Some of the UK's biggest retailers are cashing in on a US tradition which sees millions of frenzied shoppers make the most of discounted prices.
Amazon, Asda and Apple are among the companies that have launched so-called Black Friday sales in Britain - despite many consumers being unaware of the custom.
In the US, thousands of stores discount their prices the day after Thanksgiving, and many open for longer hours.
Last year a record number of people visited stores over the Black Friday weekend, spending a total of \$52bn (£32.6bn) - an average of around \$400 (£250) each, according to the National Retail Federation.
And this year, some eager shoppers have been caught on camera phones battling to get to the best bargains first, after queuing for hours.
Many retailers opened their stores at midnight, and this year the trend to open at 8pm on Thursday started to spread.
While the shift was denounced by some store employees and traditionalists as pulling people away from families on Thanksgiving, many shoppers welcomed the chance to shop before midnight.
"I think it's better earlier. People are crazier later at midnight," hotel worker Renee Ruhl, 52, said as she shopped at a Target store in Orlando, Florida.
Online retailer Amazon was one of the first companies to bring the trend to the UK.
It launched a week-long Black Friday sale on Monday, which it claims "offers millions of pounds of savings on hundreds of Christmas gifts".
Tech giant Apple and Asda, owned by Walmart, are also hoping to make the most of the Christmas shopping rush by offering one-day discounts of their own.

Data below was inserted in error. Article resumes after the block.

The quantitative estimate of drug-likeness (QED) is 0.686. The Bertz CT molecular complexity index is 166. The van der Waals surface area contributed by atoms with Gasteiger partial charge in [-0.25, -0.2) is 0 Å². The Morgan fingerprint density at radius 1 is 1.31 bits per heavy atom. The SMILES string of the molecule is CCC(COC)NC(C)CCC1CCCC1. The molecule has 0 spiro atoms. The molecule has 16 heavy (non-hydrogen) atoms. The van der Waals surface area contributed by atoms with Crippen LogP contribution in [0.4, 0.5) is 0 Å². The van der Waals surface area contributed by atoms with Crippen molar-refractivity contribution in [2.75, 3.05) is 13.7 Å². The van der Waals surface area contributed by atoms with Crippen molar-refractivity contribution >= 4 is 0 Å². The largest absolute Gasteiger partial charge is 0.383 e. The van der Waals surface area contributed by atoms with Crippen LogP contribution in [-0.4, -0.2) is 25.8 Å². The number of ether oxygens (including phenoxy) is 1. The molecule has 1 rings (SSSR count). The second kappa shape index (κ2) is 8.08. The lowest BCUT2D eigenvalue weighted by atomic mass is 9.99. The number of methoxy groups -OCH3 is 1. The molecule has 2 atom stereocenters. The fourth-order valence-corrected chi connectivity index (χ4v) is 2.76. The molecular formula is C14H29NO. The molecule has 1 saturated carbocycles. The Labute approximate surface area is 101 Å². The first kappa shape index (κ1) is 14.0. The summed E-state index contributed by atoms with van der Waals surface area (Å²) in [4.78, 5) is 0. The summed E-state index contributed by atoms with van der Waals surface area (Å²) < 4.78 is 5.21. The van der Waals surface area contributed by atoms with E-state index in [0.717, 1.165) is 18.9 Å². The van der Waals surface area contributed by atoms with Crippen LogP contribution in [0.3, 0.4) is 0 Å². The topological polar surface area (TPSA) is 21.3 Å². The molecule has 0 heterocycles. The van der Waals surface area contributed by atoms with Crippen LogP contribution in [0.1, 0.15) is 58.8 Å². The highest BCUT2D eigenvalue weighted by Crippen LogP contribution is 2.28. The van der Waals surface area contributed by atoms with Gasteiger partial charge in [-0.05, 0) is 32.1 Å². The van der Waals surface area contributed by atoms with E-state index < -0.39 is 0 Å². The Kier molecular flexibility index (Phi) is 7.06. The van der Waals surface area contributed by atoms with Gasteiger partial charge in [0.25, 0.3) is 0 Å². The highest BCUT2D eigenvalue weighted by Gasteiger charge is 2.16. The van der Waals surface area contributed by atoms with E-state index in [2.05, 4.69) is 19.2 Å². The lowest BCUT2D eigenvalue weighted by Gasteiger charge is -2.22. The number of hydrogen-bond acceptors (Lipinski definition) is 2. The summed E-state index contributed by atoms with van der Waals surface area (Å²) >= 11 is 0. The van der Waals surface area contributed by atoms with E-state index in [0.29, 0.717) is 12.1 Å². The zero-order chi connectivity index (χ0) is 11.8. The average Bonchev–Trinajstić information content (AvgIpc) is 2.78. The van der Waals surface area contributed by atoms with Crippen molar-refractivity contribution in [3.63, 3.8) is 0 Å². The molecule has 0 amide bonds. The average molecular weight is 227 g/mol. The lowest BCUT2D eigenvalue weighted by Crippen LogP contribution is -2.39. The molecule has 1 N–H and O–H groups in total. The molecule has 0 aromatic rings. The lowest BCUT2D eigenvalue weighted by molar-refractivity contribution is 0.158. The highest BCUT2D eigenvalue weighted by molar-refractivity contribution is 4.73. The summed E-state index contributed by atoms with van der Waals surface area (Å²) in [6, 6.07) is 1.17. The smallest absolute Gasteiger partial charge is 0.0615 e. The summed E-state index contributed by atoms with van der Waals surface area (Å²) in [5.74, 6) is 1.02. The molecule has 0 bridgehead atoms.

Hotel Chocolat emailed customers to say that as it offered US customers 20% off it would do the same for UK buyers.
"There are more retailers launching sales this year than ever before - and many British consumers are becoming aware of the tradition for the first time," Retail Week's Gemma Goldfingle told Sky News.
"In the US it is an absolute phenomenon, with people queuing up all night to snap up the best deals."
In Orlando at least one family camped outside a Best Buy shop for a full week, sleeping in two tents.
"It has not reached that level here and whether it ever will is another matter," Ms Goldfingle said.
She said that Americans have Thanksgiving to kick-start the event – whereas in the UK it is just a normal day. Boxing Day, when UK sales traditionally begin, is a normal work day for Americans.
"A lot of British retailers would prefer not to have it," Ms Goldfingle said.
"They want to be selling items at full price ahead of Christmas, especially given the tough economic conditions."
While a limited number of UK chains have labelled their sales as Black Friday, many others have needed to show weekend price drops to lure customers.
Furniture chain dfs has taken to advertising in newspapers about its discounts while Topshop offered online weekend deals.
Black Friday, which is thought to refer to the first day of the year that retailers go "into the black", comes just ahead of Cyber Monday - which the marketing industry claims is the busiest day in the online shopping calendar.